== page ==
Belfast Telegraph

How Eckhart Tolle helped me realise there really is no time like the present

By Nuala McKeever

After six weeks of travelling around in the world, I came home and have been journeying inwardly. My guide books have been two works by the German writer Eckhart Tolle – Stillness Speaks and A New Earth.

He's most famous for his bestselling book, The Power of Now. When I was given a copy of that years ago I remember looking at the title and thinking, "Great, I'll read it later". And yes, the irony was lost on me at the time.

It's hard coming down from a whirlwind of travel and challenging emotional shifts and heightened states of joy and sadness. The rollercoaster takes time to slow and settle to a quiet stop. This past week, it stopped. Unfortunately, I kept going and crashed into the buffers big time.

Eckhart's take on things is that we are mostly driven by our Ego mind until we become aware that we are in essence much more than our thoughts. This greater awareness, this Self, is whole, perfect, complete. It is the same essence that is at the heart of every person, animal, plant, river, rock, tree and supermarket trolley.

The ego needs to feel separate so it can feel superior. It feeds on the suffering it creates by talking in our ear in the voice of our parents, teachers, co-workers, enemies, friends, religious, political, business figures. It loves to suffer. That way it stays alive.

And it's possible to live in the world of this Ego mind all the time. Possible to stay unaware of the bigger I, that hums away behind and beneath everything. The I is aware of Itself, it's just that the Ego can sometimes drown it out very effectively.

But sometimes something dramatic happens to shake up your sense of who you are. Your identity. Suddenly all the certainties are pulled from under you and in that place of desolation, you become aware of something there, something solid yet weightless, something humming away, always.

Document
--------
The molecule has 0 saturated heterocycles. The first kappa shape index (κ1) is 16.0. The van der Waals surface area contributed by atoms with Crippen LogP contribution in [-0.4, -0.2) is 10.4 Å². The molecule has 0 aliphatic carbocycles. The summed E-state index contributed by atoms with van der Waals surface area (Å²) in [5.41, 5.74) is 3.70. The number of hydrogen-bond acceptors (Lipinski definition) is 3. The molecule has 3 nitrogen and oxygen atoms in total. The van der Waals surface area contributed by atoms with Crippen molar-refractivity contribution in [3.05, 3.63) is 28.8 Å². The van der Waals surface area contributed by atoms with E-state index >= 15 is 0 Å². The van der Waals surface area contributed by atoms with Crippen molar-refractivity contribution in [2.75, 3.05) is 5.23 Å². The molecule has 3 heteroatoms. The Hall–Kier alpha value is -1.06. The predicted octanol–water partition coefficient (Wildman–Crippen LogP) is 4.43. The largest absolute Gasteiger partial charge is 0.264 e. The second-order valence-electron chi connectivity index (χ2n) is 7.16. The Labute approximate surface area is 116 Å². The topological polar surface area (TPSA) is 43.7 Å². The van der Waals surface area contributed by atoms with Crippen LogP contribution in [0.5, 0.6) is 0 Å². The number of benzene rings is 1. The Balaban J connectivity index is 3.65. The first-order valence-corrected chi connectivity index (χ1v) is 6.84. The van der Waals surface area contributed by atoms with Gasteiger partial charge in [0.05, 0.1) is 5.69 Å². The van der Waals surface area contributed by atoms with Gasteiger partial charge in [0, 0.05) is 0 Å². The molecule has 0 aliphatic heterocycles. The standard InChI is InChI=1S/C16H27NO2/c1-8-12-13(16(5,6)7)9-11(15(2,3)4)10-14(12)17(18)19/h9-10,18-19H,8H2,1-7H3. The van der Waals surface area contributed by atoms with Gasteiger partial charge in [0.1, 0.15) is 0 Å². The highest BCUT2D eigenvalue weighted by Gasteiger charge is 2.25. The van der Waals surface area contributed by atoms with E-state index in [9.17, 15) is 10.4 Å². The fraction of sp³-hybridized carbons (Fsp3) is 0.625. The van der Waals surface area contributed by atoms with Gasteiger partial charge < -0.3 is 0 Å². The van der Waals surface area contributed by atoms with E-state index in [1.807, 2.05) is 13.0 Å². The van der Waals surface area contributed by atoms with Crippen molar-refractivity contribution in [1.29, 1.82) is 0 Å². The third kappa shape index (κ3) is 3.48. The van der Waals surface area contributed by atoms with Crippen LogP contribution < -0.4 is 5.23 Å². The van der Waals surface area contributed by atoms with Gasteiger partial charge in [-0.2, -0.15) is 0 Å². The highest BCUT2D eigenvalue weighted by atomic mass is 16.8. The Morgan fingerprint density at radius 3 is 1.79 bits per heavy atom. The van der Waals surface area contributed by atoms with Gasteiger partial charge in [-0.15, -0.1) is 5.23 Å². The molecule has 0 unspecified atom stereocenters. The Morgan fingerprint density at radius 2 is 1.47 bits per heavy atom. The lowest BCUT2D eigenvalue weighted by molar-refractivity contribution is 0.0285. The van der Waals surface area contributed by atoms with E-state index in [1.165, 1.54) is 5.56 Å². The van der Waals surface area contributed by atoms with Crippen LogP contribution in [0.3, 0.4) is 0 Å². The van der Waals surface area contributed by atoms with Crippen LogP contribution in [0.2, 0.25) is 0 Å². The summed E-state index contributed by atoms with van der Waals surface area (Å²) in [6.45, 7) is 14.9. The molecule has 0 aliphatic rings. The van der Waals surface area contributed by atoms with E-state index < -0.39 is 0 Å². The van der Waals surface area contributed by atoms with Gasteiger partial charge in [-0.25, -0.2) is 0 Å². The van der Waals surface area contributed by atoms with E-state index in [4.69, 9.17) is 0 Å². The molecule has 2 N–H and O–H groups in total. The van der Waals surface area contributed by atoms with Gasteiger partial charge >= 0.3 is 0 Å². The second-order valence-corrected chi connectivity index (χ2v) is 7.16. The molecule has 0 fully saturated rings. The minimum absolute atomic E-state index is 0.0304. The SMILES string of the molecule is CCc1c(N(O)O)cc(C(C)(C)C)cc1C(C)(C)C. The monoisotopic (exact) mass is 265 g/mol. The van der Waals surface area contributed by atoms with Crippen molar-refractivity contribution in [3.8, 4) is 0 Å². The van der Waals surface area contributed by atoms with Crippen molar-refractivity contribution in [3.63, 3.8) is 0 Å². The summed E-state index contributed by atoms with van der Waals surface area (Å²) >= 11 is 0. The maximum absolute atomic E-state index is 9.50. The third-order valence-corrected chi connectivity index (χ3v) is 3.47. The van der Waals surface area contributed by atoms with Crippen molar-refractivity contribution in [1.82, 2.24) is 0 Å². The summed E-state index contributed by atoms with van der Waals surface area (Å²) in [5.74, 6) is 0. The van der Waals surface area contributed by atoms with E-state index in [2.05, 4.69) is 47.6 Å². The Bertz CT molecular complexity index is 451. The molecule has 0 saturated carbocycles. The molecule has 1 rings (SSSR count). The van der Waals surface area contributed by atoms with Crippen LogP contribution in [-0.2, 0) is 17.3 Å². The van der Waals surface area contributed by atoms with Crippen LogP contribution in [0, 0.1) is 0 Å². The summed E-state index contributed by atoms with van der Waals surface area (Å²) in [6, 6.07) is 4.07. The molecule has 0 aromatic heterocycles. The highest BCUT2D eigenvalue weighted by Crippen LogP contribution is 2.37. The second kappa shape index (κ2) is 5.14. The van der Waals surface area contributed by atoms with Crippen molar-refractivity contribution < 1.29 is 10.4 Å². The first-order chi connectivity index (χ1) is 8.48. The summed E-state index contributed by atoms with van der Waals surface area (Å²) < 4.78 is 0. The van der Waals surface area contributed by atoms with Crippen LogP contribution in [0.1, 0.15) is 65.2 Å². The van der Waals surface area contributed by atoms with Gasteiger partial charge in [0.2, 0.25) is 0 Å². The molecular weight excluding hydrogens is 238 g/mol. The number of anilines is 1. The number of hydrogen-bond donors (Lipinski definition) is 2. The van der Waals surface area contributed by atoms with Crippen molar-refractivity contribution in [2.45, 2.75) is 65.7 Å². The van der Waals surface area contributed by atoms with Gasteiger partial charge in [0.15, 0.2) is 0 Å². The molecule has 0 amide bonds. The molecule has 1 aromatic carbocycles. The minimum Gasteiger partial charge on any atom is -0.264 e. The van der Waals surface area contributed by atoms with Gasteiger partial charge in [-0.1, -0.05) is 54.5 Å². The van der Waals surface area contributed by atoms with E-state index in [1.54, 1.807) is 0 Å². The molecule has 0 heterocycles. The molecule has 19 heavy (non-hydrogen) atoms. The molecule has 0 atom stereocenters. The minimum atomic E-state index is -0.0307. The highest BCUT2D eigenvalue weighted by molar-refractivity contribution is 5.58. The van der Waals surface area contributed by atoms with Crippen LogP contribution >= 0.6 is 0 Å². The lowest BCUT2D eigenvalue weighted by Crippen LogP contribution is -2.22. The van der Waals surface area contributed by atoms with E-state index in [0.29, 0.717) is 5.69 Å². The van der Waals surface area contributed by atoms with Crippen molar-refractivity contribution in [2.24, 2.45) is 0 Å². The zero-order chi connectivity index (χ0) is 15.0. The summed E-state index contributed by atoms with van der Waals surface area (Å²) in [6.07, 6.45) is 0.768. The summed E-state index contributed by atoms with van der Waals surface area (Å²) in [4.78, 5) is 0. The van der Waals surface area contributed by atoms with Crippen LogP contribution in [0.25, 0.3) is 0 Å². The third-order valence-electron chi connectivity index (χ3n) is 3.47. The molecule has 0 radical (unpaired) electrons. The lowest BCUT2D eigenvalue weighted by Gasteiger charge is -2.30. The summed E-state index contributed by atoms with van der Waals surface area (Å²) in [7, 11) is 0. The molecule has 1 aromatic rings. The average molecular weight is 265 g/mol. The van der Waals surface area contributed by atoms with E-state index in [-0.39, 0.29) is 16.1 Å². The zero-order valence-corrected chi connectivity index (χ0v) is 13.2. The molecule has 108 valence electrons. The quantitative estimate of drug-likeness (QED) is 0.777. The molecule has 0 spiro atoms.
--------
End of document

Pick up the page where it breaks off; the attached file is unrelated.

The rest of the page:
And besides the pain and sadness of loss or grief or anger or indignation or terror, there is a something that just is.

It just is.

It holds all the opinions, thoughts, angers and differences and all the violent expressions of separateness and the need to be right and the need to punish others or ourselves and the desire to be special and seen and loved and to have money and security and freedom.

And it just is. Humming away quietly.

These two books have been like a bridge into this awareness for me. A link, a portal, a way into the thing that is always there.

And the joke of it all is, there is nothing to do! There is nothing I or you or we have to learn or find out or work hard to understand. It doesn't have to be understood with the mind.

It just is.

All there is to do is see that the identity we have put together for ourselves through our place of birth, our family background, our education, or choices in everything from clothes to music to political party or none, all this identity is only the outer form of us. It's like taking your ID to the polling booth on Thursday and confusing that bit of plastic or passport with who you really are.

Behind the limited form, which tells us we are all different, our awareness knows we are all the same.

When you've run all your roads and stopped to see, you'll see. They've all led you here, back here, to you. Enjoy yourself. You are enough.


The racism that’s harder to spot

It's easy to condemn thugs who creep up in the dark and petrol-bomb the house of a woman who wasn't born here. The morons who write racist slogans on a family's front walls. The extremists who physically vent their fear in bigotry and violence.

Much harder to catch oneself in the act of having a negative gut reaction to seeing lots of Romanian women with lots of children and swollen pregnant bellies. To see in oneself the same fear of... what?

They are people same as me. Just the same. And they also want the best that they can imagine.


Bringing home what matters

As a person nears the end of their physical life, does the sight of flowers or the smell of a single bloom or the scent of cut grass become more relevant, or less?

What matters? Is there peace to be found in the detail of a close up of anything?

As change happens, can the constant of ongoing change bring the soothing caress of acceptance?

To lie back and actually experience the beauty that cannot be held onto and the beauty of not needing it to be held onto.

To be carried like an innocent baby.

Safe home.

Belfast Telegraph


From Belfast Telegraph